WASHINGTON — A new 20 percent tax break included in last year’s $1.5 trillion tax overhaul could wind up benefiting President Trump’s real estate empire given how the Treasury Department plans to implement the provision, several tax experts said.
On Wednesday, the Treasury Department issued a sprawling regulation outlining the types of companies and professionals eligible to qualify as “pass-through” entities and get the 20 percent tax deduction. The widely anticipated rule has huge implications for law firms, real estate trusts, family farms and other companies that are structured so their profits are taxed as individual income for their owners.
The 184-page rule probably means a windfall for authors and small banks, who appear eligible for the 20 percent deduction, but a disappointment for dentists, who are not. It takes some steps meant to stop individuals and companies, such as law firms, from gaming the loophole to reduce their tax bills.
Tax experts say it appears to be largely a victory for business groups, who had argued for a more generous interpretation of a deduction that the congressional Joint Committee on Taxation estimates will primarily benefit Americans earning $1 million and up. “It looks like Treasury took some of the major concerns of the business community and the tax community seriously,” said Kyle Pomerleau, an economist at the Tax Foundation in Washington.
The regulation could also be a win for the president himself, because of how the regulation defines businesses that rely primarily on the “reputation or skill” of their owners to earn money. Those businesses are excluded from taking the deduction, but the regulation defines them narrowly, in a way that appears to allow the companies of the Trump Organization to qualify for the tax break at least in part.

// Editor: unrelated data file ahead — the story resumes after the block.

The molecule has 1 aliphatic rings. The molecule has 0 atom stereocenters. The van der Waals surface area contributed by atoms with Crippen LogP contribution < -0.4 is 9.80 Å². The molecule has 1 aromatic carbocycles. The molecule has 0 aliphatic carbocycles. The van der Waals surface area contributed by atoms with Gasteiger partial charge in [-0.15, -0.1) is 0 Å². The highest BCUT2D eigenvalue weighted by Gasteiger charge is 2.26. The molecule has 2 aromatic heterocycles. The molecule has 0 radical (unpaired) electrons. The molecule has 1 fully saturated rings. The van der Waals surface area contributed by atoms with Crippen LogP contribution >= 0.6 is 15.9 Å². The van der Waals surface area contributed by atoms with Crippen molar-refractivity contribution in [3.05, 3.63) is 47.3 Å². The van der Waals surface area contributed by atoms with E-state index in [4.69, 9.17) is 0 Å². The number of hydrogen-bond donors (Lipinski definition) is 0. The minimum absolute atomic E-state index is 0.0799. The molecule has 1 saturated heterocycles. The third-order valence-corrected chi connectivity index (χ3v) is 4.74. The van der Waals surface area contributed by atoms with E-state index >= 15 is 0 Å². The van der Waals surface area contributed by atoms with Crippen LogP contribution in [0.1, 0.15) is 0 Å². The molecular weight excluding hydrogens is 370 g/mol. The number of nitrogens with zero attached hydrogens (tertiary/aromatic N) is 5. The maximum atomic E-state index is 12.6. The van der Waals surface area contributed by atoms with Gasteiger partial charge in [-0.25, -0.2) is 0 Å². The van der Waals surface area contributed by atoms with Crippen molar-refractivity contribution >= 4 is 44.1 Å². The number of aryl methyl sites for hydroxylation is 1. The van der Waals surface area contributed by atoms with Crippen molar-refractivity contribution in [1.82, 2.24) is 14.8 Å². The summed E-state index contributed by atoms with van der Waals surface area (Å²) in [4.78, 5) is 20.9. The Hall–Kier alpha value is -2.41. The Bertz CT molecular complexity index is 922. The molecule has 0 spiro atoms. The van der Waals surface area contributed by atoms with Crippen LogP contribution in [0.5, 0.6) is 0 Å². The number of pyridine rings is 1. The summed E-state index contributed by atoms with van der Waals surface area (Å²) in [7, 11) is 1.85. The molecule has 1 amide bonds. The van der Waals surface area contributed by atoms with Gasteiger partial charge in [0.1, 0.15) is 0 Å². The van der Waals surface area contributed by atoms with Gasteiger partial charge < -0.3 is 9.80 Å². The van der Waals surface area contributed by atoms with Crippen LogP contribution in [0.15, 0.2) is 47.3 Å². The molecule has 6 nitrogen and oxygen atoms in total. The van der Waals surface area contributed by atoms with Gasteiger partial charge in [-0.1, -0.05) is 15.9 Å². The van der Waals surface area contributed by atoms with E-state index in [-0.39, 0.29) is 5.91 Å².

Liberal groups said the guidance, as written, will help some wealthy Americans take advantage of the deduction. “This is a provision that we always thought would provide a windfall to high-income taxpayers,” said Jacob Leibenluft, the executive vice president for policy at the liberal Center for American Progress. “These rules not only fail to change that outcome, but may in fact exacerbate it.”
The tax law gave the Internal Revenue Service wide leeway to interpret key provisions of the pass-through deduction and which businesses may claim it. The proposal, which has been approved by the White House and now heads to a public comment period, seeks to clarify which businesses qualify for the deduction.